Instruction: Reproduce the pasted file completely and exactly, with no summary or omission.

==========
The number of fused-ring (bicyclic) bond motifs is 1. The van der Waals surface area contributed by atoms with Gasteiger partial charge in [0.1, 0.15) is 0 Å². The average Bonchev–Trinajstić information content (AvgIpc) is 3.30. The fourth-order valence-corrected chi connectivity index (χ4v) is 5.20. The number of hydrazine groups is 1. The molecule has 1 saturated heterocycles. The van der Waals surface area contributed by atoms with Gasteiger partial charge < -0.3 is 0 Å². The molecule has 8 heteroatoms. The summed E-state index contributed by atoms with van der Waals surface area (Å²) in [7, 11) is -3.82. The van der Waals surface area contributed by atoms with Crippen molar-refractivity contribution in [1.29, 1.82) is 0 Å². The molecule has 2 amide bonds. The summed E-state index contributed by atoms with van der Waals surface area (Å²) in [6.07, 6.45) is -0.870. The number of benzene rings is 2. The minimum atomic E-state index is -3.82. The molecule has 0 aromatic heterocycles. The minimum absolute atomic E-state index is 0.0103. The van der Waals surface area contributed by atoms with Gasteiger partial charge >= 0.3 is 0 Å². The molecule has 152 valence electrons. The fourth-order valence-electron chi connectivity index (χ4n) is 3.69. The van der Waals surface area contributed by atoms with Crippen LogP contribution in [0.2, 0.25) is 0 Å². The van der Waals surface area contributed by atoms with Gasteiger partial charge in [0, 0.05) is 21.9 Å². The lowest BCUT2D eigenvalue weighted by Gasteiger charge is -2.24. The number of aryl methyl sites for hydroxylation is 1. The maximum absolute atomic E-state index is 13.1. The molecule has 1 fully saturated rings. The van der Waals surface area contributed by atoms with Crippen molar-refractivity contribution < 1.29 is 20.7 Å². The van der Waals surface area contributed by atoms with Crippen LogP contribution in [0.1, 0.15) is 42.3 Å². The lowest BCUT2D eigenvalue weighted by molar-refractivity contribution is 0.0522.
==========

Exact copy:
The number of fused-ring (bicyclic) bond motifs is 1. The van der Waals surface area contributed by atoms with Gasteiger partial charge in [0.1, 0.15) is 0 Å². The average Bonchev–Trinajstić information content (AvgIpc) is 3.30. The fourth-order valence-corrected chi connectivity index (χ4v) is 5.20. The number of hydrazine groups is 1. The molecule has 1 saturated heterocycles. The van der Waals surface area contributed by atoms with Gasteiger partial charge < -0.3 is 0 Å². The molecule has 8 heteroatoms. The summed E-state index contributed by atoms with van der Waals surface area (Å²) in [7, 11) is -3.82. The van der Waals surface area contributed by atoms with Crippen molar-refractivity contribution in [1.29, 1.82) is 0 Å². The molecule has 2 amide bonds. The summed E-state index contributed by atoms with van der Waals surface area (Å²) in [6.07, 6.45) is -0.870. The number of benzene rings is 2. The minimum atomic E-state index is -3.82. The molecule has 0 aromatic heterocycles. The minimum absolute atomic E-state index is 0.0103. The van der Waals surface area contributed by atoms with Gasteiger partial charge >= 0.3 is 0 Å². The molecule has 152 valence electrons. The fourth-order valence-electron chi connectivity index (χ4n) is 3.69. The van der Waals surface area contributed by atoms with Crippen LogP contribution in [0.2, 0.25) is 0 Å². The van der Waals surface area contributed by atoms with Gasteiger partial charge in [0, 0.05) is 21.9 Å². The lowest BCUT2D eigenvalue weighted by Gasteiger charge is -2.24. The number of aryl methyl sites for hydroxylation is 1. The maximum absolute atomic E-state index is 13.1. The molecule has 1 fully saturated rings. The van der Waals surface area contributed by atoms with Crippen molar-refractivity contribution < 1.29 is 20.7 Å². The van der Waals surface area contributed by atoms with Crippen LogP contribution in [0.1, 0.15) is 42.3 Å². The lowest BCUT2D eigenvalue weighted by molar-refractivity contribution is 0.0522.